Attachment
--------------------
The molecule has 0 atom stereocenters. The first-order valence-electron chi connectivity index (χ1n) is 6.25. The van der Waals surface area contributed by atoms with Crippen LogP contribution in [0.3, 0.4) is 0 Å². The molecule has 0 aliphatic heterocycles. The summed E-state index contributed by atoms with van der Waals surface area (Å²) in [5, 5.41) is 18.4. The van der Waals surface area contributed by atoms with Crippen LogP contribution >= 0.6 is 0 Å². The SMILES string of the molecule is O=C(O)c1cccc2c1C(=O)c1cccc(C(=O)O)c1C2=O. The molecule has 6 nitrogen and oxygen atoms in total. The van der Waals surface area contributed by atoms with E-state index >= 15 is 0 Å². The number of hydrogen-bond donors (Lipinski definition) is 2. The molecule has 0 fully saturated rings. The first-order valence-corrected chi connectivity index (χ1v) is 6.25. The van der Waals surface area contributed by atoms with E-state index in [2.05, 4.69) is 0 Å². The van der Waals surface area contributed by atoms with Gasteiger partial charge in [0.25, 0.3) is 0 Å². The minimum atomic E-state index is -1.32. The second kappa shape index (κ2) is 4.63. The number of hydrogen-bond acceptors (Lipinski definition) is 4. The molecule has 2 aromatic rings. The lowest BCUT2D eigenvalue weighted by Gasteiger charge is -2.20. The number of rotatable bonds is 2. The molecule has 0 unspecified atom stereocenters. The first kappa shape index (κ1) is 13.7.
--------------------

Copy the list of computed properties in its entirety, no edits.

The molecule has 0 atom stereocenters. The first-order valence-electron chi connectivity index (χ1n) is 6.25. The van der Waals surface area contributed by atoms with Crippen LogP contribution in [0.3, 0.4) is 0 Å². The molecule has 0 aliphatic heterocycles. The summed E-state index contributed by atoms with van der Waals surface area (Å²) in [5, 5.41) is 18.4. The van der Waals surface area contributed by atoms with Crippen LogP contribution >= 0.6 is 0 Å². The SMILES string of the molecule is O=C(O)c1cccc2c1C(=O)c1cccc(C(=O)O)c1C2=O. The molecule has 6 nitrogen and oxygen atoms in total. The van der Waals surface area contributed by atoms with E-state index >= 15 is 0 Å². The number of hydrogen-bond donors (Lipinski definition) is 2. The molecule has 0 fully saturated rings. The first-order valence-corrected chi connectivity index (χ1v) is 6.25. The van der Waals surface area contributed by atoms with E-state index in [2.05, 4.69) is 0 Å². The van der Waals surface area contributed by atoms with Gasteiger partial charge in [0.25, 0.3) is 0 Å². The minimum atomic E-state index is -1.32. The second kappa shape index (κ2) is 4.63. The number of hydrogen-bond acceptors (Lipinski definition) is 4. The molecule has 2 aromatic rings. The lowest BCUT2D eigenvalue weighted by Gasteiger charge is -2.20. The number of rotatable bonds is 2. The molecule has 0 unspecified atom stereocenters. The first kappa shape index (κ1) is 13.7.